Last year Di McCann, mother of Sophie, N4A Executive Director, travelled with N4A founder Becky Tinsley to Kenya, Rwanda and Uganda. This blog is about her safari in Kenya, which kicked off the trip. Click here to read more about her time in Rwanda and here to learn about her visit to our projects in Rwanda.
We flew into Nairobi International Airport to be thrown straight into the vibrant African zest for life, joining the frenetic early-morning, many-lane rush-hour traffic across town to catch a small plane out to the Masai Mara. It’s around an hour away to the south-west, over sunburnt rocky escarpments and yellow-brown grasslands as far as the eye can see. We were headed for three days of safari excitement, hopefully to see all the animals so familiar from books and David Attenborough programs, up close and personal. I was very excited!
The Mara Intrepids camp is at the centre of four huge game viewing regions through which runs the Mara River, the famous river crossed by vast herds of game returning from the Serengeti in Tanazania after the rains have washed the landscape green every year. Although we visited during the dry season we were thrilled to see all the famous animals – except rhino which are sadly in serious decline due to poaching. Our two days/three nights visit revolved around early morning and afternoon game drives in large 4WD vehicles with roll up sides and open tops for 360° visibility. The local driver-guides were a constant source of deep knowledge of the flora, fauna and geography of their land – no question could stump them! It takes years of study to become a guide. The early morning starts meant a dark 6am wakeup, dragging ourselves from lovely wooden, mosquito-netted four poster beds in tent-style cabins – very Out of Africa! But sleep was instantly forgotten on bumping across a rocky creek beside a hippo family noisily spurting and splashing and then seeing the sun rise over thorny bushes under which we could just spy a sleeping leopard! We enjoyed picnic breakfasts sitting around on grassy tussocks, a suitable distance from any hungry wildlife, especially keeping our beady eyes on numerous huge crocodiles sunbathing on rocks below. Back just in time for group lunch, a rest, and then back on board for the afternoon drive which ended as the enormous African red sun sank in the purple sky behind the windswept acacia tree on the far horizon.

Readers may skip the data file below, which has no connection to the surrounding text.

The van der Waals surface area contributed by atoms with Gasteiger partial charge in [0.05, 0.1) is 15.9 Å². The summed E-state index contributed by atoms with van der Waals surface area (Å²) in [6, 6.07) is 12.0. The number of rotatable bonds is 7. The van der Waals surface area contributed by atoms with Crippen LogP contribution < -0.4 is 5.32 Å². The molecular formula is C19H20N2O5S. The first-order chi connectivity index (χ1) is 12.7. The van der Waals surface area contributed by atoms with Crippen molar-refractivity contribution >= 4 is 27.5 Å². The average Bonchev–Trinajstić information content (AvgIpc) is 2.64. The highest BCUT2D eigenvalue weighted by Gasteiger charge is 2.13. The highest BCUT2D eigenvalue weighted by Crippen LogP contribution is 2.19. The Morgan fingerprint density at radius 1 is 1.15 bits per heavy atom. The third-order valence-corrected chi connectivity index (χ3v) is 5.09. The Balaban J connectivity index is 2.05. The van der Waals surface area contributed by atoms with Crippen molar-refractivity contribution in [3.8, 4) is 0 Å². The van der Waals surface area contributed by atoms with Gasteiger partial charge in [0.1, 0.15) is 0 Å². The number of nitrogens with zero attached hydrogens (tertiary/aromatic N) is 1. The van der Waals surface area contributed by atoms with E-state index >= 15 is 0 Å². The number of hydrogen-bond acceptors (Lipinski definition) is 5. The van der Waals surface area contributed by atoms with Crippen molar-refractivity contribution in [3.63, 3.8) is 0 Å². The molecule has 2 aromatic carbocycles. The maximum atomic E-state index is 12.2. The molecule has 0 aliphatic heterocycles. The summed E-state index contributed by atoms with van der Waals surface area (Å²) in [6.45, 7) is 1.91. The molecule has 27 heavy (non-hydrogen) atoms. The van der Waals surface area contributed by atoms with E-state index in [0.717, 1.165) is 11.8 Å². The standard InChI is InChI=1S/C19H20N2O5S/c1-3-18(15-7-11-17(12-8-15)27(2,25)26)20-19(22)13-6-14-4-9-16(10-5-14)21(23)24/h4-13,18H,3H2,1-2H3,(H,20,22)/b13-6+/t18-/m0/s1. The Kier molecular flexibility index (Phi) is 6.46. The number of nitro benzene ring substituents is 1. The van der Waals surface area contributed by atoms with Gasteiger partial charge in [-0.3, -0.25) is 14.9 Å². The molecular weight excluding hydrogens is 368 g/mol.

Jolly evening meals were spent getting to know a fascinating group of like-minded people. By the last afternoon we felt we knew every square mile of the Masai Mara and had seen so much game: prides of lion, one tucking into a kill and another relaxing in a large family group, very playful and loving – the huge male walked leisurely between our two vehicles parked only a few yards apart. He lay down, accompanied by a swarm of small flies persistently irritating his face, scarred by fighting with a would be lion-king; elephant families lumbering gently across the plain; a giraffe awkwardly trying to reach succulent, low-growing shrubbery; both leopard and cheetah, so well camouflaged; thousands of wildebeest, topi with their blue jeans on, tiny Thomson’s gazelle with its black stripe & tail; majestic kudu, king of the anthill; menacing cat-dog hyena; vultures silently biding their time and warthog families trotting jauntily across the landscape looking for all the world like Pumba! My most vivid memory was being transfixed at a great vantage point on the bank of the Mara River, watching a vast herd of zebra stampede down the gentle, rocky slope just a few yards away, splashing noisily through the shallows and struggling up the steep bank opposite – the black & white stripes flowed in a pop art stream, shrouded in a white dust haze with the wet clopping sound of hooves on rocks, splashing in wild, uncontrolled, never-ending herd instinct.